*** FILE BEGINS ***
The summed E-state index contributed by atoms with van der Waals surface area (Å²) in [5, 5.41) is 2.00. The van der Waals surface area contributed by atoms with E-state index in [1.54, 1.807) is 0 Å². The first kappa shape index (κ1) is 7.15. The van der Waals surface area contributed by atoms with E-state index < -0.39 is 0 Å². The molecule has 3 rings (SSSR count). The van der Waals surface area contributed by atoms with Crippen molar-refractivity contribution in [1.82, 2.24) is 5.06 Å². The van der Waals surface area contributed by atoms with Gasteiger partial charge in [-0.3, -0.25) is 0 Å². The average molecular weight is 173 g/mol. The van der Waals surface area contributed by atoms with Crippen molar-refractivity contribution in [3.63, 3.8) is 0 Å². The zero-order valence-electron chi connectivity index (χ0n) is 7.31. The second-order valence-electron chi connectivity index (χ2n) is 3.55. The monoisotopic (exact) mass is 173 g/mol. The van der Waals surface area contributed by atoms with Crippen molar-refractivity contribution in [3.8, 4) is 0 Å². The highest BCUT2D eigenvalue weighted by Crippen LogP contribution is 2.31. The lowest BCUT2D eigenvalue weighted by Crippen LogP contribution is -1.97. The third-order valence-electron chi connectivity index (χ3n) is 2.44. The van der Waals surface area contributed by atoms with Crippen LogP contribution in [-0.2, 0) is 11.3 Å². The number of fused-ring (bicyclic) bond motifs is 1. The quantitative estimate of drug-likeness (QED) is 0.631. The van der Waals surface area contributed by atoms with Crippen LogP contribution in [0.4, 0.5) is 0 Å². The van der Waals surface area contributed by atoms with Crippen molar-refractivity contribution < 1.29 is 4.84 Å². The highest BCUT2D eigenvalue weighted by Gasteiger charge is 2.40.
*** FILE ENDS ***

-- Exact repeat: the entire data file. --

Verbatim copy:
The summed E-state index contributed by atoms with van der Waals surface area (Å²) in [5, 5.41) is 2.00. The van der Waals surface area contributed by atoms with E-state index in [1.54, 1.807) is 0 Å². The first kappa shape index (κ1) is 7.15. The van der Waals surface area contributed by atoms with E-state index < -0.39 is 0 Å². The molecule has 3 rings (SSSR count). The van der Waals surface area contributed by atoms with Crippen molar-refractivity contribution in [1.82, 2.24) is 5.06 Å². The van der Waals surface area contributed by atoms with Gasteiger partial charge in [-0.3, -0.25) is 0 Å². The average molecular weight is 173 g/mol. The van der Waals surface area contributed by atoms with Crippen molar-refractivity contribution in [3.63, 3.8) is 0 Å². The zero-order valence-electron chi connectivity index (χ0n) is 7.31. The second-order valence-electron chi connectivity index (χ2n) is 3.55. The monoisotopic (exact) mass is 173 g/mol. The van der Waals surface area contributed by atoms with Crippen molar-refractivity contribution in [3.8, 4) is 0 Å². The highest BCUT2D eigenvalue weighted by Crippen LogP contribution is 2.31. The lowest BCUT2D eigenvalue weighted by Crippen LogP contribution is -1.97. The third-order valence-electron chi connectivity index (χ3n) is 2.44. The van der Waals surface area contributed by atoms with Crippen LogP contribution in [-0.2, 0) is 11.3 Å². The number of fused-ring (bicyclic) bond motifs is 1. The quantitative estimate of drug-likeness (QED) is 0.631. The van der Waals surface area contributed by atoms with Crippen LogP contribution in [0.4, 0.5) is 0 Å². The van der Waals surface area contributed by atoms with Crippen molar-refractivity contribution < 1.29 is 4.84 Å². The highest BCUT2D eigenvalue weighted by Gasteiger charge is 2.40.